I have found some Internet discussion about whether tropes apply to crime/thrillers/mysteries and what they are, but it doesn't seem to be so often explored as is the case with romance. Or so much agreement over what the tropes might be. 

This idea of crime tropes occurred to me as I was beginning to read the latest thriller by Harlen Coben - I Will Find You. Apparently it is a story involving a prison break - and I reckon this can be called a thriller trope.  

This got me going on a few others - 

Heists -  Ocean's Eleven type plotting

Gaslighting,/coercive relationships-  domestic noir territory

Mysterious disappearances and ambiguous strangers - Are they who they say they are?   

'Treasure hunts' - tracking down everything from Nazi gold to undiscovered manuscripts written by Shakespeare. With clues!

Secrets from the past - often popularly linked to events in the two World Wars. Can involve journals, diaries, letters ...

Serial Killers - these are are so ubiquitous I'm not sure they would count 

Enclosed settings - mostly islands, with a killer lurking. Or a snowed-in house party. I'm sure I also remember reading a British Library crime classic with a snowed-in train. 

Revenge - a favourite with Jacobean playwrights. I love those plays (Yes, you already know I'm bitter and twisted) I've always wanted to write one, but I haven't yet figured out how I would do it in a romantic suspense setting. One day, maybe. 

I'm sure there are a lot more - an interesting exercise to keep an eye out for new ones. 

Wednesday 7 June 2023

The Value of Money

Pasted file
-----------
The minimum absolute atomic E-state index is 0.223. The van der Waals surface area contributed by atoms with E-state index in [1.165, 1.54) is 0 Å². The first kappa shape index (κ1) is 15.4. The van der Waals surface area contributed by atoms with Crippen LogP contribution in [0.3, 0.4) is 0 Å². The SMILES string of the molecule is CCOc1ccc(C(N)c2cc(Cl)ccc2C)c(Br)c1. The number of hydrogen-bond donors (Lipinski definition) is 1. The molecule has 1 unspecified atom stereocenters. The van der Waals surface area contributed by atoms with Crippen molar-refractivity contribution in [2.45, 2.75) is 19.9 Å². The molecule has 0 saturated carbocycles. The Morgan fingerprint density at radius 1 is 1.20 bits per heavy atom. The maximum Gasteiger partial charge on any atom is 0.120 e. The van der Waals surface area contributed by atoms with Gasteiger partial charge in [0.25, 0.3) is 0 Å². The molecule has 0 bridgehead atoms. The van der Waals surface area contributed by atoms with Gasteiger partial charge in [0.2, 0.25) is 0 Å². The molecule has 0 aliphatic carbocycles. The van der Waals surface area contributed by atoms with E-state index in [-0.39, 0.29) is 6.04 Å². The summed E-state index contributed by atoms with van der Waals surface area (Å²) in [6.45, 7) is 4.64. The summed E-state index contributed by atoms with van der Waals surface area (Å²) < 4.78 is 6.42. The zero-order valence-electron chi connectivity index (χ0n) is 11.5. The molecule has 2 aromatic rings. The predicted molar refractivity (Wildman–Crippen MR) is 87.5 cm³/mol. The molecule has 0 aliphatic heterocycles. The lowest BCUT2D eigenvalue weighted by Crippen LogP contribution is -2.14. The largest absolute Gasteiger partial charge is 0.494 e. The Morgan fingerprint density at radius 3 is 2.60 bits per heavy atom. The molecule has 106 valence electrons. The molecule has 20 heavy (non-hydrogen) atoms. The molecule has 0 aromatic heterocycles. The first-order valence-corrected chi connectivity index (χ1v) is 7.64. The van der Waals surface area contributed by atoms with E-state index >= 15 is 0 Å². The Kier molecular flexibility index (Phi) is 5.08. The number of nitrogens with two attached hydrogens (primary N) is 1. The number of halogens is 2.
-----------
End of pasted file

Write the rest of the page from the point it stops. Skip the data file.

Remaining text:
Reading books written as contemporary even 20 years ago can show how much the world has changed. Communications, especially mobile phones and social media are the most obvious changes, but reading an early book by one of my favourite crime writers produced a  different focus  - money. 

The classic advice for authors is to avoid mentioning specific sums. The reader can fill in the detail, with whatever amount seems reasonable to them. One woman's fortune is another woman's pin money. But sometimes it's not that easy to leave the space blank. When writing Masquerade on the Riviera I knew I had to decide on a price that would be asked for the famous Cleopatra Necklace. There was no way around it. After some long and careful thought, I settled on five million. It might be considered rather on the low side, when compared with some of the lottery wins that happen nowadays, but I thought about the character of the person making the request, what they thought they could get away with and what they thought they would need to set themselves up in a new life. Five million seemed about right, so that's the sum I chose. 

The book that prompted these reflections was Past Caring, by Robert Goddard. As I have said, he has been a favourite over the years and this was his first book. I assumed that I had already read it, so it was a pleasant surprise to find that I hadn't. The time lines of the book were interesting. Published in 1986, it was set mainly in the 1970s - understandable as the action stretched back to 1910, with characters who have seen action in the Boer War. The constraints of writing about suffragettes and First World War soldiers who were still alive but very elderly is similar to those of us who currently write about survivors from World War Two.

But I digress.

The sum of money that brought me up short was the mention of £210,000 as sufficient to ensure the continued solvency of a middle aged character at the end of the book. It was fascinating to reflect on the value then of a sum that would now barely cover the cost of a modest terraced house in an area outside London.  We'd have to be talking around a million these days, I guess, but in the early 1980s, when the book finishes, that sum must have seemed like the equivalent. It makes you think, which is always good. Genre novels often get overlooked as social history, but they've got a part to play just as much as literary and non fiction.